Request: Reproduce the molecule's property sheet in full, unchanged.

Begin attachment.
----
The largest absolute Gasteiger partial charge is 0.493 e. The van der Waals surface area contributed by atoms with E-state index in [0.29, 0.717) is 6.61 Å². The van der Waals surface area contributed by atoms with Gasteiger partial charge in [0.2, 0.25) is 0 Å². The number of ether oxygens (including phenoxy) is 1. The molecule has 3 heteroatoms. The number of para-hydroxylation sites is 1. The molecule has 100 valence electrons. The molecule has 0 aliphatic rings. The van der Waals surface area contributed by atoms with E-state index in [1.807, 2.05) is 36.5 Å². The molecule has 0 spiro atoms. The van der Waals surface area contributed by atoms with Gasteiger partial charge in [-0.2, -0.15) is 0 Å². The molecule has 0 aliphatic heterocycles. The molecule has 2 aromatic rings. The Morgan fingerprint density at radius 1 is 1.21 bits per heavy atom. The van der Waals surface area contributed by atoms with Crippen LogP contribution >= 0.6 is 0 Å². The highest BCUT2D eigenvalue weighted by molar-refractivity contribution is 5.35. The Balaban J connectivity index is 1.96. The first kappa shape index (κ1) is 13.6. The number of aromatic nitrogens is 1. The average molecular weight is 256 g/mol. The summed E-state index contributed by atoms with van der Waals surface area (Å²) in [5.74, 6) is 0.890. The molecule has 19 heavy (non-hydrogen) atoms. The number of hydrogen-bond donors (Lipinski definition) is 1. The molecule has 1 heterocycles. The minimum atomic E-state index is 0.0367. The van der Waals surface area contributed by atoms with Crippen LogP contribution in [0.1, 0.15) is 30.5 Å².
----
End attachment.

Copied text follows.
The largest absolute Gasteiger partial charge is 0.493 e. The van der Waals surface area contributed by atoms with E-state index in [0.29, 0.717) is 6.61 Å². The van der Waals surface area contributed by atoms with Gasteiger partial charge in [0.2, 0.25) is 0 Å². The number of ether oxygens (including phenoxy) is 1. The molecule has 3 heteroatoms. The number of para-hydroxylation sites is 1. The molecule has 100 valence electrons. The molecule has 0 aliphatic rings. The van der Waals surface area contributed by atoms with E-state index in [1.807, 2.05) is 36.5 Å². The molecule has 0 spiro atoms. The van der Waals surface area contributed by atoms with Gasteiger partial charge in [-0.2, -0.15) is 0 Å². The molecule has 0 aliphatic heterocycles. The molecule has 2 aromatic rings. The Morgan fingerprint density at radius 1 is 1.21 bits per heavy atom. The van der Waals surface area contributed by atoms with Crippen LogP contribution >= 0.6 is 0 Å². The highest BCUT2D eigenvalue weighted by molar-refractivity contribution is 5.35. The Balaban J connectivity index is 1.96. The first kappa shape index (κ1) is 13.6. The number of aromatic nitrogens is 1. The average molecular weight is 256 g/mol. The summed E-state index contributed by atoms with van der Waals surface area (Å²) in [5.74, 6) is 0.890. The molecule has 19 heavy (non-hydrogen) atoms. The number of hydrogen-bond donors (Lipinski definition) is 1. The molecule has 1 heterocycles. The minimum atomic E-state index is 0.0367. The van der Waals surface area contributed by atoms with Crippen LogP contribution in [0.1, 0.15) is 30.5 Å².